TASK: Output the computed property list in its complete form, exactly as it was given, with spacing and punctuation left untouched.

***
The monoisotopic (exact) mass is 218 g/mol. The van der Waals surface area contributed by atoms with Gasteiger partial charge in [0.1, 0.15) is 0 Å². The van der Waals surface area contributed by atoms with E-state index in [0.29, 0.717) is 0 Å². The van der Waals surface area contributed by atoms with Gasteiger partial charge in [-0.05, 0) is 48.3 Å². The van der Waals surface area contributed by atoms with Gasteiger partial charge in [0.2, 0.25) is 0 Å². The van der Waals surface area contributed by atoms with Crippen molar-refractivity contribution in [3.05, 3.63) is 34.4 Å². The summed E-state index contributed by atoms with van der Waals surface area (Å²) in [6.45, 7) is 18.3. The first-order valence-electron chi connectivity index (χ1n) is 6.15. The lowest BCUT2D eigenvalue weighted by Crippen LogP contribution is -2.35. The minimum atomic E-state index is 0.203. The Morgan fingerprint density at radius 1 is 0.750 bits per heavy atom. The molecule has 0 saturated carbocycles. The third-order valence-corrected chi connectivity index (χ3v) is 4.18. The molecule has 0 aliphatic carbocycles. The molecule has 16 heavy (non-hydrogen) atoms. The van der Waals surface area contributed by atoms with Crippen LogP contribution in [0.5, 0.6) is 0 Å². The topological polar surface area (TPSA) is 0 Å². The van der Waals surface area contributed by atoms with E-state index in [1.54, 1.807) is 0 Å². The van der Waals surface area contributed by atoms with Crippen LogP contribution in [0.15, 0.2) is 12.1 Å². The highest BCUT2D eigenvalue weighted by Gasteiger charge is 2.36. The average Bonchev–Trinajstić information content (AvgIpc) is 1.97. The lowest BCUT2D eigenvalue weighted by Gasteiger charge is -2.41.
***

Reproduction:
The monoisotopic (exact) mass is 218 g/mol. The van der Waals surface area contributed by atoms with Gasteiger partial charge in [0.1, 0.15) is 0 Å². The van der Waals surface area contributed by atoms with E-state index in [0.29, 0.717) is 0 Å². The van der Waals surface area contributed by atoms with Gasteiger partial charge in [-0.05, 0) is 48.3 Å². The van der Waals surface area contributed by atoms with Gasteiger partial charge in [0.2, 0.25) is 0 Å². The van der Waals surface area contributed by atoms with Crippen molar-refractivity contribution in [3.05, 3.63) is 34.4 Å². The summed E-state index contributed by atoms with van der Waals surface area (Å²) in [6.45, 7) is 18.3. The first-order valence-electron chi connectivity index (χ1n) is 6.15. The lowest BCUT2D eigenvalue weighted by Crippen LogP contribution is -2.35. The minimum atomic E-state index is 0.203. The Morgan fingerprint density at radius 1 is 0.750 bits per heavy atom. The molecule has 0 saturated carbocycles. The third-order valence-corrected chi connectivity index (χ3v) is 4.18. The molecule has 0 aliphatic carbocycles. The molecule has 16 heavy (non-hydrogen) atoms. The van der Waals surface area contributed by atoms with Crippen LogP contribution in [0.5, 0.6) is 0 Å². The topological polar surface area (TPSA) is 0 Å². The van der Waals surface area contributed by atoms with E-state index in [1.54, 1.807) is 0 Å². The van der Waals surface area contributed by atoms with Crippen LogP contribution in [0.15, 0.2) is 12.1 Å². The highest BCUT2D eigenvalue weighted by Gasteiger charge is 2.36. The average Bonchev–Trinajstić information content (AvgIpc) is 1.97. The lowest BCUT2D eigenvalue weighted by Gasteiger charge is -2.41.